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Be Quick to Listen: The Importance of Student Voice and What Students have to Say in Illinois

By Aaron Butler, Ph.D. - July 18, 2022

Are you familiar with the saying, “be quick to listen, slow to speak, and slow to anger”? The turbulent and emotionally charged times we are living in make these words of wisdom seemingly harder to accomplish by the day. Unfortunately, there isn’t a quick fix for many of the challenges facing our world, nation, or schools today. We all know opinions are easy to find but sharing evidence and getting to the truth often takes a little more patience and effort to listen to each other than our social media driven culture is willing to allow.   

So, as education leaders, who should we be listening to right now? Whose perspective and voice will help clarify the real challenges facing our schools today and identify potential solutions? The Region 9 Comprehensive Center believes that we should start by listening to a group that represents the largest set of stakeholders in the education system, but too often is the most overlooked – students!   

The Illinois Student Advisory Council (IL SAC) was invited to speak on a special Region 9 Comprehensive Center webinar on June 30, 2022 – Improving Learning Conditions in Illinois. At the beginning of the 2021-2022 school year, the IL SAC identified areas of focus and collaborated with legislators, educational leaders, and ISBE staff to develop a set of recommendations for the state Board of Education during the spring. The IL SAC shared their research and recommendations from the past school year on two key issues that are important in the lives of students - Student Safety and Emotional wellbeing and Exclusionary Discipline in schools.   

The IL SAC members made it their priority during the school year to listen to and speak with their fellow students, state leaders, and researchers regarding their varied perspectives on current conditions in schools to inform their recommendations. Each recommendation shared by the IL SAC included a reference to the sources of their research and collaboration, the expected impact on students, and the expected financial impact on schools interested in adopting their recommendations. Two themes really stood out to me while listening to their recommendations to improve learning conditions in schools that I believe other leaders in education will benefit from putting into action.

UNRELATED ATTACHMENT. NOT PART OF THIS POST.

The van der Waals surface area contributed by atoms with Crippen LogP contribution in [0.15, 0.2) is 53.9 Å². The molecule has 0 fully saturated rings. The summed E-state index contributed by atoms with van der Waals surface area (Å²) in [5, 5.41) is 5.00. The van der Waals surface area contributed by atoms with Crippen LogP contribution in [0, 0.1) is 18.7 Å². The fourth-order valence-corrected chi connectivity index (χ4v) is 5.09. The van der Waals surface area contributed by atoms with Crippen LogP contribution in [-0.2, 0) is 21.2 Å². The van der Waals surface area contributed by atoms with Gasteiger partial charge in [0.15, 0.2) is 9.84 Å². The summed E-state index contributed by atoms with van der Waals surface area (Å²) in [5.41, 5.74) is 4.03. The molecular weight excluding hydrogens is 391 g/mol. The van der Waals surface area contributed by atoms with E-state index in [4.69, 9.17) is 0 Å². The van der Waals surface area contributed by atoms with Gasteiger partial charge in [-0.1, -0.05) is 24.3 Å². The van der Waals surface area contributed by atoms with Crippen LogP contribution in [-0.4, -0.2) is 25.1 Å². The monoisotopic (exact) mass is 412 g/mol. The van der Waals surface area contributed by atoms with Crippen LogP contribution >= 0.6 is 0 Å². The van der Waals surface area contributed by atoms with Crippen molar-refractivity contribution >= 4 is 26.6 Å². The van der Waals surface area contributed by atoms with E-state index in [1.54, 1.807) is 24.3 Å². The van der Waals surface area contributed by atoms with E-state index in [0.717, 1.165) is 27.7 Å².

1. Find ways to give ALL students a voice in your school. 
    Be relentless and creative in providing opportunities for students be engaged with their school. The IL SAC shared examples of discussions they had with teachers and principals, opportunities to serve on committees, and even anonymous forms that students can fill out to share their experiences in a way that feels safe.  Whether these opportunities are formal or informal in your school or district may not necessarily matter as long as there is a variety of inclusive options for students to participate and they feel confident that someone cares about what they share.    

  2. Students and staff aren’t looking for or expecting expensive solutions.  
    Keep it simple and don’t forget that you’re dealing with people, not widgets. The IL SAC members talked about the importance of positive student-teacher and student-administrator relationships in creating schools where students and staff feel safe and supported. Your time, attention, and genuine interest in the personal success of students and staff as unique individuals is priceless. 

Where can I hear more from the IL SAC?   

Great question! We encourage you to sign up for our Region 9 newsletter as we plan to feature blogs from IL SAC members in the upcoming year. Ultimately, we encourage you to take action to elevate the voice of students and engage them in creating positive learning conditions in your schools and districts this year.